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Burke-Gilman Trail Vegetation Management Guidelines

Approaches to vegetation management and restoration, including native character, views, tree planting, invasive species, soil erosion control, and hazard tree management.
Download the complete document with plant lists and references (pdf 196 kb)

From Seattle Department of Parks and Recreation

Map of Washington

The purpose of this document is to assist the Seattle Department of Parks and Recreation in the management of existing vegetation, and to facilitate restoration of key areas to functional landscapes, emphasizing the conservation of native habitat. These Vegetation Management Guidelines are based on an inventory of the vegetation found along the trail. Each section of the trail’s landscape has been categorized into one of five different vegetation palettes, according to its current structure and function.

photo of trail with big bushes

The Burke Gilman Trail in Seattle (photo by Stuart Macdonald)

The Guidelines identify areas of critical need, based on the goals and objectives developed through the study of the landscape’s functions. These areas are classified in one of two ways: issues affecting the trail as a whole, and site-specific issues. In general, proposed projects have been developed to strengthen and diversify the overstory and understory of the trail will enrich wildlife habitats, reduce homogeneity of the landscape, and reduce non native exotics that invade the trail. At the same time, focusing new plant selections on a well-chosen palette creates thematic continuity along the length of the entire trail.

The most pressing problem along the trail is the dominance of exotic invasive species. Removal of these invasive species, or at a minimum controlling them, is the main management action required to restore health to much of the landscape found along the trail. Proposed projects identify sections of the trail that can easily be improved or have limited occurrence of invasive species, as well as areas that are in serious decline due to the dominance of invasive species. However, as approximately 72% of the trail is affected by the presence of invasive species, not all occurrences of invasive species were addressed within the projects. The intent of these projects is to provide a basis for managing the highest priority sections of the trail. Those sections not addressed by a project are considered to be lower priority, and should be re-assessed in the future.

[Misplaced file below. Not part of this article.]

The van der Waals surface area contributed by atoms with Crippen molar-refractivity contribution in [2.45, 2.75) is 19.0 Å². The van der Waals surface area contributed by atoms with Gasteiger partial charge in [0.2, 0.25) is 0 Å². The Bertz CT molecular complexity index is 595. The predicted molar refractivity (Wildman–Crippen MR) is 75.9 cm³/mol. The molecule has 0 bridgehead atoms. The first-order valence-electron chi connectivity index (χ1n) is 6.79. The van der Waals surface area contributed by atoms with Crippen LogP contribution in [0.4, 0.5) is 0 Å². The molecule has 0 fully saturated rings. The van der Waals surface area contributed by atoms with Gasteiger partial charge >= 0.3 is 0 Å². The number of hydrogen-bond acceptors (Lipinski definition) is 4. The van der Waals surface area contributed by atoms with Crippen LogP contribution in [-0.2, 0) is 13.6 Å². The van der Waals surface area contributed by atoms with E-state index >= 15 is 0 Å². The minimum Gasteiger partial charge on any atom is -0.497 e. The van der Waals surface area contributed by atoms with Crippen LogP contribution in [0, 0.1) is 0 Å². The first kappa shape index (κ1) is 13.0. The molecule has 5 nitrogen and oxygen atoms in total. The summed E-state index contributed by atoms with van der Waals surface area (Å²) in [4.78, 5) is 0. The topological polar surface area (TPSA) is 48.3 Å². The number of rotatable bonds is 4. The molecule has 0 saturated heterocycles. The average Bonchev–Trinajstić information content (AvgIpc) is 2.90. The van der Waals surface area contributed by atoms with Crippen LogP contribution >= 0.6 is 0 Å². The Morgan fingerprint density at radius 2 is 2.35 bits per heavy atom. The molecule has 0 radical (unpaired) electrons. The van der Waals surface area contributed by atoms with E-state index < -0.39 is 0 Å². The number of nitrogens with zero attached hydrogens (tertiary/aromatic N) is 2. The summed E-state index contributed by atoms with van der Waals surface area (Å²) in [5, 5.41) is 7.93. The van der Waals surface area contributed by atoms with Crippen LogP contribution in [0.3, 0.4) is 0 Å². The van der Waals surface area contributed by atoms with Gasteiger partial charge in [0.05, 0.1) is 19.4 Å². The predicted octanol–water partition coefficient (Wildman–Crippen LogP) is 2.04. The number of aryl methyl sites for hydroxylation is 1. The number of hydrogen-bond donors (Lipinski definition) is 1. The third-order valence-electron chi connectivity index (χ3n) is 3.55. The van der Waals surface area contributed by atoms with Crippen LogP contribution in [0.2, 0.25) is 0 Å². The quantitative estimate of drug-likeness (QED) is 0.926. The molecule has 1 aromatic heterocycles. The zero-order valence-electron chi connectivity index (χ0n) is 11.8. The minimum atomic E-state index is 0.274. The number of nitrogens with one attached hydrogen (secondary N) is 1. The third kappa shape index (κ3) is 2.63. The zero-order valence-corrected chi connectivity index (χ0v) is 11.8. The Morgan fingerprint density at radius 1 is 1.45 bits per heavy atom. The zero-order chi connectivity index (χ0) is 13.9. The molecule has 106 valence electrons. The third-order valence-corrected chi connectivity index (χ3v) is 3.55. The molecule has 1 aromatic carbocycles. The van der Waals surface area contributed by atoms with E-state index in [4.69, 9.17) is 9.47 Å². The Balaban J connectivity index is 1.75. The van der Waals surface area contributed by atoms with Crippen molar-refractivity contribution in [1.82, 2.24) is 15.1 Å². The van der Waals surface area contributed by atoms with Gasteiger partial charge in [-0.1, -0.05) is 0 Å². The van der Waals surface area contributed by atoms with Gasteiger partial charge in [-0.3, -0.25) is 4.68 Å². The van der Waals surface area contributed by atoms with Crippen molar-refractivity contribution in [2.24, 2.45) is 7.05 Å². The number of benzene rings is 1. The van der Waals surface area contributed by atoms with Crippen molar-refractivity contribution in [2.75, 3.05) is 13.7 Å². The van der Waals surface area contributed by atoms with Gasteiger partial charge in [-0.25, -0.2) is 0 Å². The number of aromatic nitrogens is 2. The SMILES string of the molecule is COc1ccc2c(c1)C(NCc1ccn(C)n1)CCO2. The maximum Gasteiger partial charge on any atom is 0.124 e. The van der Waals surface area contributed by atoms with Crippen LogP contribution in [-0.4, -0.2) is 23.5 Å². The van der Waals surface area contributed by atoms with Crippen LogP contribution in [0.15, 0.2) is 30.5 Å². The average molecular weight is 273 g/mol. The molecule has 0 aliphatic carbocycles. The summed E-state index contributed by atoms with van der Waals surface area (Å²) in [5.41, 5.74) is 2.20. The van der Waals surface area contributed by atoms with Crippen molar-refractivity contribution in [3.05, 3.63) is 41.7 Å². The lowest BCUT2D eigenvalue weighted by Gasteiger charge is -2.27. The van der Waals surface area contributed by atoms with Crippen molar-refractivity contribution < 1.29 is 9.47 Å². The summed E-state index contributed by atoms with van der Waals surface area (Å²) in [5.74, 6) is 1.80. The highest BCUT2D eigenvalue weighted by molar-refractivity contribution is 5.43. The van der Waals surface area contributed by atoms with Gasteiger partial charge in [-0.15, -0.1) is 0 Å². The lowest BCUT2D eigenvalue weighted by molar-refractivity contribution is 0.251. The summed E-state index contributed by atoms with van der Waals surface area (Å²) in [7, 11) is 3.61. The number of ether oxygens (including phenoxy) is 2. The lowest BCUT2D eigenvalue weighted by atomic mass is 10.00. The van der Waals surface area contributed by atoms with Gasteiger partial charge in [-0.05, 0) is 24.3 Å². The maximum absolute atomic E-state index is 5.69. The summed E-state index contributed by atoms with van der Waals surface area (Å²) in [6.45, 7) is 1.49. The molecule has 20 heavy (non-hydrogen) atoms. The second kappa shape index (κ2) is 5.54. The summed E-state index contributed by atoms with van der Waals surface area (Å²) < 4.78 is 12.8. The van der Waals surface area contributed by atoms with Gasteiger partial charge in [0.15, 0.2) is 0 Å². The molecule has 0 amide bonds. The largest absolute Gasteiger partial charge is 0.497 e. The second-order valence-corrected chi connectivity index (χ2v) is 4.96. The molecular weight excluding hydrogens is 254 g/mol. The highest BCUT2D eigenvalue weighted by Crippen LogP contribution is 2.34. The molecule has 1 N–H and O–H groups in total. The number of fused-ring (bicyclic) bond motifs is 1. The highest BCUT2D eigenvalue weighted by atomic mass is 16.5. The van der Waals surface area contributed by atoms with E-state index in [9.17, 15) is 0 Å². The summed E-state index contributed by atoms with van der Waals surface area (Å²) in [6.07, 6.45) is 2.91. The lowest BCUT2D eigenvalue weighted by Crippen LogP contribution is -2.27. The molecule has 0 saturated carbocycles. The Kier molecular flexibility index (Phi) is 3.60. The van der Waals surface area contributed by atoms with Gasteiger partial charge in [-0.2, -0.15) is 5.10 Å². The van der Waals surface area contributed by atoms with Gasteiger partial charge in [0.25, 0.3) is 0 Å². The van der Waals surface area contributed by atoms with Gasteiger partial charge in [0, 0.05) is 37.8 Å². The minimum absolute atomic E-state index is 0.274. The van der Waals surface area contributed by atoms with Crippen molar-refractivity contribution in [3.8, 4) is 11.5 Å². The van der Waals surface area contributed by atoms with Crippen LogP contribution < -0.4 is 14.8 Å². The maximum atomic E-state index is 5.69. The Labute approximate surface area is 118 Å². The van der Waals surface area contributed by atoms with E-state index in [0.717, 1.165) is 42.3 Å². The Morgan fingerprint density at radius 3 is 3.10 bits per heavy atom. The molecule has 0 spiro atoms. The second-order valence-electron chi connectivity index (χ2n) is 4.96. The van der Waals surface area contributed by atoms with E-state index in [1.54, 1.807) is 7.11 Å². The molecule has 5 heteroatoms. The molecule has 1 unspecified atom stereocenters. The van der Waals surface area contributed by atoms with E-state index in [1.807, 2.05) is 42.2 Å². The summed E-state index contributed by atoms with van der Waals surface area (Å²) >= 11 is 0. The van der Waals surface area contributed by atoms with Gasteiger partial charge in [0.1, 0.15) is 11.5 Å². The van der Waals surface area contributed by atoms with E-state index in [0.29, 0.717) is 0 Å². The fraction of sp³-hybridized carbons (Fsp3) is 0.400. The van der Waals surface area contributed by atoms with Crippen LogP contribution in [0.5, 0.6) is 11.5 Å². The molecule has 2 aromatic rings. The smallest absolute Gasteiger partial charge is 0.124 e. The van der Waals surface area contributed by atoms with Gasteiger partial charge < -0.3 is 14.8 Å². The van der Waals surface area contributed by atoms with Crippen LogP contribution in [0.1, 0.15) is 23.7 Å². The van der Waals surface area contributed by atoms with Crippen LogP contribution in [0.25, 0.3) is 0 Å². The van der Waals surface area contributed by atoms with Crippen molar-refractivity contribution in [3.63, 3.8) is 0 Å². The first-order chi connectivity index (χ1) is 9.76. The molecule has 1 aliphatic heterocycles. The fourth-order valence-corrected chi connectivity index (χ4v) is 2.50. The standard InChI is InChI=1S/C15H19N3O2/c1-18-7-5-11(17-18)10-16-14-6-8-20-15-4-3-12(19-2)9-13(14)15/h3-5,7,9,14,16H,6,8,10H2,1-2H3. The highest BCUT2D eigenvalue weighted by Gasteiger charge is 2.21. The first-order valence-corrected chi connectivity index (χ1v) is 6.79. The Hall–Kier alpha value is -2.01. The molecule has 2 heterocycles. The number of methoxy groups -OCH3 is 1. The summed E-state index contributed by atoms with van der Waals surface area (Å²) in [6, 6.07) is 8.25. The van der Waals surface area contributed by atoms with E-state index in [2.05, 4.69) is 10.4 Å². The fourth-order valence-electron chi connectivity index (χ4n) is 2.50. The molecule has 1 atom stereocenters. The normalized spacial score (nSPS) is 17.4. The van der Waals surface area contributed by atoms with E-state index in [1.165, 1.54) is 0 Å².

photo of trail

The Burke Gilman Trail in Seattle (photo by Stuart Macdonald)


The following five goals define the focus of these Management Guidelines. Objectives for each goal are
also provided to help direct and evaluate proposed projects and management activities.

A. Insure the health and longevity of valuable existing vegetation.
A.1 Conserve and properly maintain valuable existing vegetation.
A.2 Diversify vegetation with plant additions and continuous replenishment.
A.3 Select future plants for hardiness and disease-resistance, as well as for native character.

B. Provide landscape continuity along the trail both spatially and over time.
B.1 Provide plant palettes that will achieve consistency throughout the length
of the trail.
B.2 Retain the essential landscape pattern by balancing view opportunities with canopy enclosure.
B.3 Maintain and restore native landscape elements wherever possible.
B.4 Protect the trail's vegetation from detrimental external influences.
B.5 Allow for variations in landscape character where dictated by existing conditions.

C. Maintain trail vegetation while conserving both labor and resources.
C.1 Establish management practices which maximize the efficient use of both labor and resources in the maintenance of trail vegetation.
C.2 Insure that maintenance activities provide the best possible care for vegetation, eliminating impacts on plant health and longevity such as mower damage, weed competition and others.
C.3 Insure that appropriate vegetation is selected and located to accommodate existing infrastructure (utilities, paving, etc.) and current management practices.

D. Foster community appreciation and stewardship for trail vegetation.
D.1 Encourage the involvement of citizens in all aspects of trail management.
D.2 Facilitate public understanding of the management and protection of this trail ecosystem.

E. Protect and enhance vegetation for wildlife and, integrating human and wildlife interests.
E.1 Provide vegetation along the trail that will foster desirable native wildlife.
E.2 Enhance connectivity between habitat elements through landscape continuity.
E.3 Reinforce the vegetated edges of habitat areas to prevent or minimize disturbance.


The following actions are needed for successful management and restoration of the vegetation
along the Burke-Gilman Trail.

A. Native Character

1. Preserve native plant components.

Because the Burke-Gilman Trail is located on the site of an abandoned railroad right-of-way, the landscape is almost entirely disturbed from its natural state. This has allowed the establishment